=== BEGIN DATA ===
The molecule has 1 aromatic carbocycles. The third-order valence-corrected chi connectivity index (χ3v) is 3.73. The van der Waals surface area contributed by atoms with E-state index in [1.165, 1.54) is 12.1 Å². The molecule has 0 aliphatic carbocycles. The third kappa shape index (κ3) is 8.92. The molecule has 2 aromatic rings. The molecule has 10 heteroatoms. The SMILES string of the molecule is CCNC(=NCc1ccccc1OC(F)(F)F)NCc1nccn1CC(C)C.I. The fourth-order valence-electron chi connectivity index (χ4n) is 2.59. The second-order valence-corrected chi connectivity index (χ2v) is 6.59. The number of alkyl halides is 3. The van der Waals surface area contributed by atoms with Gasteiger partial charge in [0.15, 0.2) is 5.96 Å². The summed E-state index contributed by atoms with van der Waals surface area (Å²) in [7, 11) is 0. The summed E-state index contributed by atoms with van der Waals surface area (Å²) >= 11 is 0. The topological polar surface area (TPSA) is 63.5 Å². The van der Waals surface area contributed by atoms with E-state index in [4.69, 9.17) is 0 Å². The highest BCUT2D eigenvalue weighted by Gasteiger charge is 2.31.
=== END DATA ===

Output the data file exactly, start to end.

The molecule has 1 aromatic carbocycles. The third-order valence-corrected chi connectivity index (χ3v) is 3.73. The van der Waals surface area contributed by atoms with E-state index in [1.165, 1.54) is 12.1 Å². The molecule has 0 aliphatic carbocycles. The third kappa shape index (κ3) is 8.92. The molecule has 2 aromatic rings. The molecule has 10 heteroatoms. The SMILES string of the molecule is CCNC(=NCc1ccccc1OC(F)(F)F)NCc1nccn1CC(C)C.I. The fourth-order valence-electron chi connectivity index (χ4n) is 2.59. The second-order valence-corrected chi connectivity index (χ2v) is 6.59. The number of alkyl halides is 3. The van der Waals surface area contributed by atoms with Gasteiger partial charge in [0.15, 0.2) is 5.96 Å². The summed E-state index contributed by atoms with van der Waals surface area (Å²) in [7, 11) is 0. The summed E-state index contributed by atoms with van der Waals surface area (Å²) >= 11 is 0. The topological polar surface area (TPSA) is 63.5 Å². The van der Waals surface area contributed by atoms with E-state index in [4.69, 9.17) is 0 Å². The highest BCUT2D eigenvalue weighted by Gasteiger charge is 2.31.